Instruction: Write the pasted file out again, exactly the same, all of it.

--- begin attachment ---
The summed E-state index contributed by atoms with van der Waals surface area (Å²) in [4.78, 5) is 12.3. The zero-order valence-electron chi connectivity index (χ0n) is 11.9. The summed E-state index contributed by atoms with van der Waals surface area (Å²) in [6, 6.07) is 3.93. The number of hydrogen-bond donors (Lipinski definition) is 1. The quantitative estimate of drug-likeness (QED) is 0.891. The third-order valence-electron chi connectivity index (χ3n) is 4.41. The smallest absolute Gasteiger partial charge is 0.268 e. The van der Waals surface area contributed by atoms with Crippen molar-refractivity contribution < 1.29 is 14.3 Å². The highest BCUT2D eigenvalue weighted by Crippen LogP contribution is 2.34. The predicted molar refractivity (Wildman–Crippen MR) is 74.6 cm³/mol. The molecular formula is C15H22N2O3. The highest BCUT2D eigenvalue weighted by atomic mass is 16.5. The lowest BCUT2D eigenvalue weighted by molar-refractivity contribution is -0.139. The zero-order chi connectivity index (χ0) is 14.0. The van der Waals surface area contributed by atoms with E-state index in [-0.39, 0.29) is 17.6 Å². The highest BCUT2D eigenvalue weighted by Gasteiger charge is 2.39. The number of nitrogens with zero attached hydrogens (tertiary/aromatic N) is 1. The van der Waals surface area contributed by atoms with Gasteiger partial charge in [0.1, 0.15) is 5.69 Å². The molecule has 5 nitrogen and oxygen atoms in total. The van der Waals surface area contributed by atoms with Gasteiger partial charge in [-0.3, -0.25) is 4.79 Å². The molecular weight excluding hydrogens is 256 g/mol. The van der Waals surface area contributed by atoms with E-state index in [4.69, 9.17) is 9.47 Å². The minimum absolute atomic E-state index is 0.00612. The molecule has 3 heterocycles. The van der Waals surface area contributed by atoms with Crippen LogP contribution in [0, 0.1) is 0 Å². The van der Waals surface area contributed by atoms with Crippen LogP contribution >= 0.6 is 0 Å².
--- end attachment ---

The summed E-state index contributed by atoms with van der Waals surface area (Å²) in [4.78, 5) is 12.3. The zero-order valence-electron chi connectivity index (χ0n) is 11.9. The summed E-state index contributed by atoms with van der Waals surface area (Å²) in [6, 6.07) is 3.93. The number of hydrogen-bond donors (Lipinski definition) is 1. The quantitative estimate of drug-likeness (QED) is 0.891. The third-order valence-electron chi connectivity index (χ3n) is 4.41. The smallest absolute Gasteiger partial charge is 0.268 e. The van der Waals surface area contributed by atoms with Crippen molar-refractivity contribution < 1.29 is 14.3 Å². The highest BCUT2D eigenvalue weighted by Crippen LogP contribution is 2.34. The predicted molar refractivity (Wildman–Crippen MR) is 74.6 cm³/mol. The molecular formula is C15H22N2O3. The highest BCUT2D eigenvalue weighted by atomic mass is 16.5. The lowest BCUT2D eigenvalue weighted by molar-refractivity contribution is -0.139. The zero-order chi connectivity index (χ0) is 14.0. The van der Waals surface area contributed by atoms with E-state index in [-0.39, 0.29) is 17.6 Å². The highest BCUT2D eigenvalue weighted by Gasteiger charge is 2.39. The number of nitrogens with zero attached hydrogens (tertiary/aromatic N) is 1. The van der Waals surface area contributed by atoms with Gasteiger partial charge in [0.1, 0.15) is 5.69 Å². The molecule has 5 nitrogen and oxygen atoms in total. The van der Waals surface area contributed by atoms with Gasteiger partial charge in [-0.3, -0.25) is 4.79 Å². The molecular weight excluding hydrogens is 256 g/mol. The van der Waals surface area contributed by atoms with E-state index in [4.69, 9.17) is 9.47 Å². The minimum absolute atomic E-state index is 0.00612. The molecule has 3 heterocycles. The van der Waals surface area contributed by atoms with Crippen LogP contribution in [0, 0.1) is 0 Å². The van der Waals surface area contributed by atoms with Crippen LogP contribution >= 0.6 is 0 Å².